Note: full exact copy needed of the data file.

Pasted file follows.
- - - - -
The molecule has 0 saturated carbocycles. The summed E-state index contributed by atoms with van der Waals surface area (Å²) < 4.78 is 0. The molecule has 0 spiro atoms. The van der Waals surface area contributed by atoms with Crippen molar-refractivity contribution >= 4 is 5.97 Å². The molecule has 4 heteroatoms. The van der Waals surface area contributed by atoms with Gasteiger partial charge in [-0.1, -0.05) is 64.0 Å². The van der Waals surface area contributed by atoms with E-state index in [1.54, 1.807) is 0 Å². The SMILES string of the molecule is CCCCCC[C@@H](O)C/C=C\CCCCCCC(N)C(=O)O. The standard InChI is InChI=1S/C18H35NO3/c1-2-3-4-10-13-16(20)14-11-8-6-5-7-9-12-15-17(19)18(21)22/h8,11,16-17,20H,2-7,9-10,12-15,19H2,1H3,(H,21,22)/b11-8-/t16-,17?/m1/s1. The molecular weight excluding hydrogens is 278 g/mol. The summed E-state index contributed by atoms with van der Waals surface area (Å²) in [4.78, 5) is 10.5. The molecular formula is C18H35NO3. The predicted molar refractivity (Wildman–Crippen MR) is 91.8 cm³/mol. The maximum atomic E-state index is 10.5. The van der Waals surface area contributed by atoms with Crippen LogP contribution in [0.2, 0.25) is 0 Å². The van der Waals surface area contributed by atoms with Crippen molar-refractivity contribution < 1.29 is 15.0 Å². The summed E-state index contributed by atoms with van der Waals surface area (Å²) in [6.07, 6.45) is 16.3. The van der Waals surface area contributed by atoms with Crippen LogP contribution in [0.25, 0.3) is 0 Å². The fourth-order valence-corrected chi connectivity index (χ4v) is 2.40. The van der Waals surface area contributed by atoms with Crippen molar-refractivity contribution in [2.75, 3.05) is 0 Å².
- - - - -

The molecule has 0 saturated carbocycles. The summed E-state index contributed by atoms with van der Waals surface area (Å²) < 4.78 is 0. The molecule has 0 spiro atoms. The van der Waals surface area contributed by atoms with Crippen molar-refractivity contribution >= 4 is 5.97 Å². The molecule has 4 heteroatoms. The van der Waals surface area contributed by atoms with Gasteiger partial charge in [-0.1, -0.05) is 64.0 Å². The van der Waals surface area contributed by atoms with E-state index in [1.54, 1.807) is 0 Å². The SMILES string of the molecule is CCCCCC[C@@H](O)C/C=C\CCCCCCC(N)C(=O)O. The standard InChI is InChI=1S/C18H35NO3/c1-2-3-4-10-13-16(20)14-11-8-6-5-7-9-12-15-17(19)18(21)22/h8,11,16-17,20H,2-7,9-10,12-15,19H2,1H3,(H,21,22)/b11-8-/t16-,17?/m1/s1. The molecular weight excluding hydrogens is 278 g/mol. The summed E-state index contributed by atoms with van der Waals surface area (Å²) in [4.78, 5) is 10.5. The molecular formula is C18H35NO3. The predicted molar refractivity (Wildman–Crippen MR) is 91.8 cm³/mol. The maximum atomic E-state index is 10.5. The van der Waals surface area contributed by atoms with Crippen LogP contribution in [0.2, 0.25) is 0 Å². The van der Waals surface area contributed by atoms with Crippen molar-refractivity contribution < 1.29 is 15.0 Å². The summed E-state index contributed by atoms with van der Waals surface area (Å²) in [6.07, 6.45) is 16.3. The van der Waals surface area contributed by atoms with Crippen LogP contribution in [0.25, 0.3) is 0 Å². The fourth-order valence-corrected chi connectivity index (χ4v) is 2.40. The van der Waals surface area contributed by atoms with Crippen molar-refractivity contribution in [2.75, 3.05) is 0 Å².